• April 6th, 2020 – Hubert J. du Plessix (director of investments and logistics at Rolex), who is the president of the exhibitors committee of Baselworld, writes letter to Baselworld asking for more favourable refund terms, writing that refunding exhibitors would “encourage exhibitors to participate in a future edition of Baselworld, otherwise, we fear that this will be the end, pure and simple, of Baselworld”.
  • April 8th, 2020 – In an interview with Swiss newspaper Le Temps, Baselworld managing director Michel Loris-Melikoff said “Baselworld is in survival mode” and cannot afford full refunds to exhibitors.
  • April 14th, 2020 – Rolex, Tudor, Patek Philippe, Chopard and Chanel announce departure from Baselworld, intending to start their own show at the same time as W&W in April 2021, explaining “decisions made without consultation by Baselworld management” led to the departure
  • April 14th, 2020 – Baselworld management respond to the announcement of the departures with “great surprise and equally great regret” and then claim that departing brands had “spoken out in favour of a postponement [of Baselworld 2020]”, and the future vision of Baselworld was met by these brands “with a positive response”. Go on to claim that this move to Geneva has been premeditated and is not in response to the recent refund-related events. “…the relevant plans have been in preparation for some time,” MCH say.
  • April 14th, 2020 – MCH Group share price plunges 7%

end of baselworld

This new event will be run in partnership with the Fondation de la Haute Horlogerie (FHH) and hosted at the Palexpo convention centre located near the Geneva International Airport. The quintet of Basel breakaway brands say they are open to the possibility of other brands being added to their new event, and are designing it to focus on “retailers, the press and VIP customers”.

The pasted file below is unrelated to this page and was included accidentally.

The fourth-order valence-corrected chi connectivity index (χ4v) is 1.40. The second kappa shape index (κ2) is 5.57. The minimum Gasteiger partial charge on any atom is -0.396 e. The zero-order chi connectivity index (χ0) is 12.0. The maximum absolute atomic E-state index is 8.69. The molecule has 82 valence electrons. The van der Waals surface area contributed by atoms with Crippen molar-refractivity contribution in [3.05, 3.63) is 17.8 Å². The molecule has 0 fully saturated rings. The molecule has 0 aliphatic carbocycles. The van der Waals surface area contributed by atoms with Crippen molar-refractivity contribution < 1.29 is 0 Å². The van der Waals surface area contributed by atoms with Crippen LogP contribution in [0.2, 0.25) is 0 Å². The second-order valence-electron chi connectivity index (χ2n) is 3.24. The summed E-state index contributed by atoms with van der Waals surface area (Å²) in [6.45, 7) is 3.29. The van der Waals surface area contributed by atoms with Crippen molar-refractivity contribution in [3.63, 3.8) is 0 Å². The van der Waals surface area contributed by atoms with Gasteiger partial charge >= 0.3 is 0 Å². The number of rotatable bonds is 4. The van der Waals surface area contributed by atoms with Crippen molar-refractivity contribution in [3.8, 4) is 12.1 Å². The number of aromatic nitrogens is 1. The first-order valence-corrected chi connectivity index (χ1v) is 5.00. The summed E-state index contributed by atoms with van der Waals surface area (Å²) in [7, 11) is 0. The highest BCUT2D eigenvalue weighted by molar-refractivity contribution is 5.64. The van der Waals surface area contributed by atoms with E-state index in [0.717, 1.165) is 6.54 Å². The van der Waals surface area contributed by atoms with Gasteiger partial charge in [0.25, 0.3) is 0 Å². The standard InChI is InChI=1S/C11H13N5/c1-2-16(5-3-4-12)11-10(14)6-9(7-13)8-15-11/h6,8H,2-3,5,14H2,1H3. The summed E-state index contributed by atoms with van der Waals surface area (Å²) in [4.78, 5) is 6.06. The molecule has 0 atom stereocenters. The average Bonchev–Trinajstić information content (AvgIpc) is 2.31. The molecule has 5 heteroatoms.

From our point of view, as the press, we obviously like this move a great deal. It means, selfishly, we only have to travel from Australia to Switzerland once. But seriously, best of all it’s a genuine marquee moment for the industry. For watches, on the global news agenda.

All eyes are now on the watch brands of LVMH, of which TAG Heuer, Zenith and Hublot had committed to Baselworld 2020. If they too decide to leave, perhaps to hold a larger version of the event they did in January of this year in Dubai, it could very well be the end of Baselworld forever. Baselworld has run for more than a century since its first event in 1917, and has survived economic crashes, wars and new competing fairs, but perhaps its downfall will be finally seen as a result of bad management, extortionate pricing by the city itself and a global pandemic.

The statements in full from Patek Philippe, Rolex and Chopard and the response from Baselworld Management

Rolex statement

“We have taken part in Baselworld since 1939,” said Rolex CEO Jean-Frederic Dufour. “Unfortunately, given the way the event has evolved and the recent decisions made by MCH Group, and in spite of the great attachment we had to this watch show, we have decided to withdraw. Following discussions initiated by Rolex, it seemed only natural to create a new event with partners that share our vision and our endless, unwavering support for the Swiss watchmaking sector. This will allow us to present our new watches in line with our needs and expectations, to join forces and better defend the interests of the industry.”

Patek Philippe statement